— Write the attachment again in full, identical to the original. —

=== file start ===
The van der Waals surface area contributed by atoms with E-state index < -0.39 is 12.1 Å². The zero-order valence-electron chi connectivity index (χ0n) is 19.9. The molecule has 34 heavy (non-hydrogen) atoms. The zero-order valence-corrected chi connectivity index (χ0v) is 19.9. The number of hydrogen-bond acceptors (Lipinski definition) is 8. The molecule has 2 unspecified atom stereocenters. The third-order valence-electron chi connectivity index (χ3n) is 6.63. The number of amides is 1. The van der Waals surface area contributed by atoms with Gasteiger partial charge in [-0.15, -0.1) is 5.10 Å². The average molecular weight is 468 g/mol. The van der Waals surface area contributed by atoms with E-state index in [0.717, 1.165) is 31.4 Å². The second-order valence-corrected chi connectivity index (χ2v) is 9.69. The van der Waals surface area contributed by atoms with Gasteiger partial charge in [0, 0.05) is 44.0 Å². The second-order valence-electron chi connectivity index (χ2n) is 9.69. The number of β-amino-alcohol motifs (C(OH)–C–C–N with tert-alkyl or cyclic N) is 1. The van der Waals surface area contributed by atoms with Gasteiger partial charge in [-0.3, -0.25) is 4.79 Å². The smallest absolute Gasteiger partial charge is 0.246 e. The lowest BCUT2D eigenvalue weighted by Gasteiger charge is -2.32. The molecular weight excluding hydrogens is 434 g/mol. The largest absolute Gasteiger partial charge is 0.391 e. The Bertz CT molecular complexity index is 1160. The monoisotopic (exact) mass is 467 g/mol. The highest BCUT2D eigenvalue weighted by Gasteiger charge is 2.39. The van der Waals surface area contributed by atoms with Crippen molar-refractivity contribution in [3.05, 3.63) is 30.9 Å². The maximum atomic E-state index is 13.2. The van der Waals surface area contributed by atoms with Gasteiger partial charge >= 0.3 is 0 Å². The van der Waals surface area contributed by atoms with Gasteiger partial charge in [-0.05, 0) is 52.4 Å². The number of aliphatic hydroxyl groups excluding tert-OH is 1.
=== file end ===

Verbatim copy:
The van der Waals surface area contributed by atoms with E-state index < -0.39 is 12.1 Å². The zero-order valence-electron chi connectivity index (χ0n) is 19.9. The molecule has 34 heavy (non-hydrogen) atoms. The zero-order valence-corrected chi connectivity index (χ0v) is 19.9. The number of hydrogen-bond acceptors (Lipinski definition) is 8. The molecule has 2 unspecified atom stereocenters. The third-order valence-electron chi connectivity index (χ3n) is 6.63. The number of amides is 1. The van der Waals surface area contributed by atoms with Gasteiger partial charge in [-0.15, -0.1) is 5.10 Å². The average molecular weight is 468 g/mol. The van der Waals surface area contributed by atoms with E-state index in [0.717, 1.165) is 31.4 Å². The second-order valence-corrected chi connectivity index (χ2v) is 9.69. The van der Waals surface area contributed by atoms with Gasteiger partial charge in [0, 0.05) is 44.0 Å². The second-order valence-electron chi connectivity index (χ2n) is 9.69. The number of β-amino-alcohol motifs (C(OH)–C–C–N with tert-alkyl or cyclic N) is 1. The van der Waals surface area contributed by atoms with Gasteiger partial charge in [-0.3, -0.25) is 4.79 Å². The smallest absolute Gasteiger partial charge is 0.246 e. The lowest BCUT2D eigenvalue weighted by Gasteiger charge is -2.32. The molecular weight excluding hydrogens is 434 g/mol. The largest absolute Gasteiger partial charge is 0.391 e. The Bertz CT molecular complexity index is 1160. The monoisotopic (exact) mass is 467 g/mol. The highest BCUT2D eigenvalue weighted by Gasteiger charge is 2.39. The van der Waals surface area contributed by atoms with Crippen molar-refractivity contribution in [3.05, 3.63) is 30.9 Å². The maximum atomic E-state index is 13.2. The van der Waals surface area contributed by atoms with Gasteiger partial charge >= 0.3 is 0 Å². The van der Waals surface area contributed by atoms with Gasteiger partial charge in [-0.05, 0) is 52.4 Å². The number of aliphatic hydroxyl groups excluding tert-OH is 1.